If you have @Home, or a comparable cable or ADSL that offers static IPs, then you know that you have two or three IP addresses to use for your service. It's not as simple as just plugging those IPs in, you also need your DNS servers. DNS servers are what your computer talks to in order to get the IPs for servers that you request. You can either call up your ISP or find out with a "whois" as to what your DNS servers are.

(I'm cheating, I am already online. You'll have to do this from someone else's computer. I am pretty sure that Windows has a whois command in the later versions. If not, we can call them on the phone.)

BigIron:~# whois home.com
[rs.internic.net]
Whois Server Version 1.1
Domain names in the .com, .net, and .org domains can now be registered
with many different competing registrars. Go to http://www.internic.net
for detailed information.
Domain Name: HOME.COM
Registrar: NETWORK SOLUTIONS, INC.
Whois Server: whois.networksolutions.com
Referral URL: www.networksolutions.com
Name Server: NS2.HOME.NET
Name Server: NS1.HOME.NET
Updated Date: 16-dec-1999
>>> Last update of whois database: Mon, 15 May 00 04:07:59 EDT <<<
The Registry database contains ONLY .COM, .NET, .ORG, .EDU domains and
Registrars.

Whoohoo! See the entry for "Name Server"? We want both of those. Write them down!

Ping that nameserver! cyrex200:~$ ping ns2.home.net PING ns2.home.net (24.2.0.27): 56 data bytes 64 bytes from 24.2.0.27: icmp_seq=0 ttl=240 time=73.3 ms 64 bytes from 24.2.0.27: icmp_seq=1 ttl=240 time=64.7 ms

--- ns2.home.net ping statistics --- 2 packets transmitted, 2 packets received, 0% packet loss round-trip min/avg/max = 64.7/69.0/73.3 ms

Hit ^c when you see the part about "64 bytes from.....". See that IP address? Write that down! Do it agian for the other server.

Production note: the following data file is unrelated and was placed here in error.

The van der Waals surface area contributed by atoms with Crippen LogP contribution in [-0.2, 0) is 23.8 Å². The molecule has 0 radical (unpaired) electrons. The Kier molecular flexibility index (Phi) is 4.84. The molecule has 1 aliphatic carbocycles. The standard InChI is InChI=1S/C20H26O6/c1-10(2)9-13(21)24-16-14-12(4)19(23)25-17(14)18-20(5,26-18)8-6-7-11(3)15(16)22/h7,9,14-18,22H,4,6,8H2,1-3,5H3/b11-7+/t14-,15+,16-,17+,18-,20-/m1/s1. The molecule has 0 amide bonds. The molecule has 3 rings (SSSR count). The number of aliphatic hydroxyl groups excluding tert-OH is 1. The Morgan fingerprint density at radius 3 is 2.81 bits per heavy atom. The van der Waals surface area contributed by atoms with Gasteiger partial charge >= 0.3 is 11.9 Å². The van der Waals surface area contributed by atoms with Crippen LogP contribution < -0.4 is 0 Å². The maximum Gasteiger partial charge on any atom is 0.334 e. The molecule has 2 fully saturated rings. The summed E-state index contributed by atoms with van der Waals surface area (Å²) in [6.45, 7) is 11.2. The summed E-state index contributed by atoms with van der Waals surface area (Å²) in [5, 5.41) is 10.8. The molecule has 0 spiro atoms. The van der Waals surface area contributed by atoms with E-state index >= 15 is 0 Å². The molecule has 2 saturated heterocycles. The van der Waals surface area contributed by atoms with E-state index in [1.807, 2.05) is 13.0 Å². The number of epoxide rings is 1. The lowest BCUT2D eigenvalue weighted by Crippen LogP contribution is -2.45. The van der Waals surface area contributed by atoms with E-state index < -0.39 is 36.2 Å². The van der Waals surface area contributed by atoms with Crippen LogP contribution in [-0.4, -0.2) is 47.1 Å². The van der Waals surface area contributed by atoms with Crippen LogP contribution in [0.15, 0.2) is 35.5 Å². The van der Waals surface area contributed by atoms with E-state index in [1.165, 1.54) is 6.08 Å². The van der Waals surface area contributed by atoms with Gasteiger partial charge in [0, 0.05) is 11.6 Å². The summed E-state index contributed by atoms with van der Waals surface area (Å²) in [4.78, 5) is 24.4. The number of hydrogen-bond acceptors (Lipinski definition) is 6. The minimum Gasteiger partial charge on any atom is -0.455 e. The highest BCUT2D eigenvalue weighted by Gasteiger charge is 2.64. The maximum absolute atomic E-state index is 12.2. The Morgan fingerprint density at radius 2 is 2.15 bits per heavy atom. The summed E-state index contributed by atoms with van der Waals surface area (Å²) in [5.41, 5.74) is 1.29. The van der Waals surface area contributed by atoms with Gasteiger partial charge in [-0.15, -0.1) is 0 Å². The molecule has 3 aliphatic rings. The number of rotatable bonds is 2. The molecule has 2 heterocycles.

Next, pop open /etc/resolv.conf.

The proper format for resolv.conf is "nameserver <ipaddress>" and following that line, "secondary <ipaddress>" with one blank line at the end of the file. Your resolv.conf should look like:

nameserver 24.2.0.27 
secondary 24.0.0.27

(Notice the blank line.) It doesn't really matter which order you put the servers in. Linux will keep going down the list if a server is down. If all the servers are down, then your ISP is probably kaput, so you probably shouldn't worry about getting online anyway.

The common problem a lot of people run into is that your ISP won't give you a nameserver or finds out that you are running Linux and curtly denies any further help. Call them back, and tell them you are running a Macintosh. Macs need nameservers to connect, so the user has to enter them manually. Mac users aren't a threat! Be proud to be an apple. (Wear the penguin under the tie). After you ask them for the nameservers and tell them how nice it is to use the internet and compliment their good service, then you can plug them into your resolv.conf. If they STILL won't surrender the nameservers and/or don't support Mac, you might want to find a new ISP. As usual, if you are still hurting after this breakneck speed run through, try looking things up on The Linux Documentation Project under the mini-how-to section.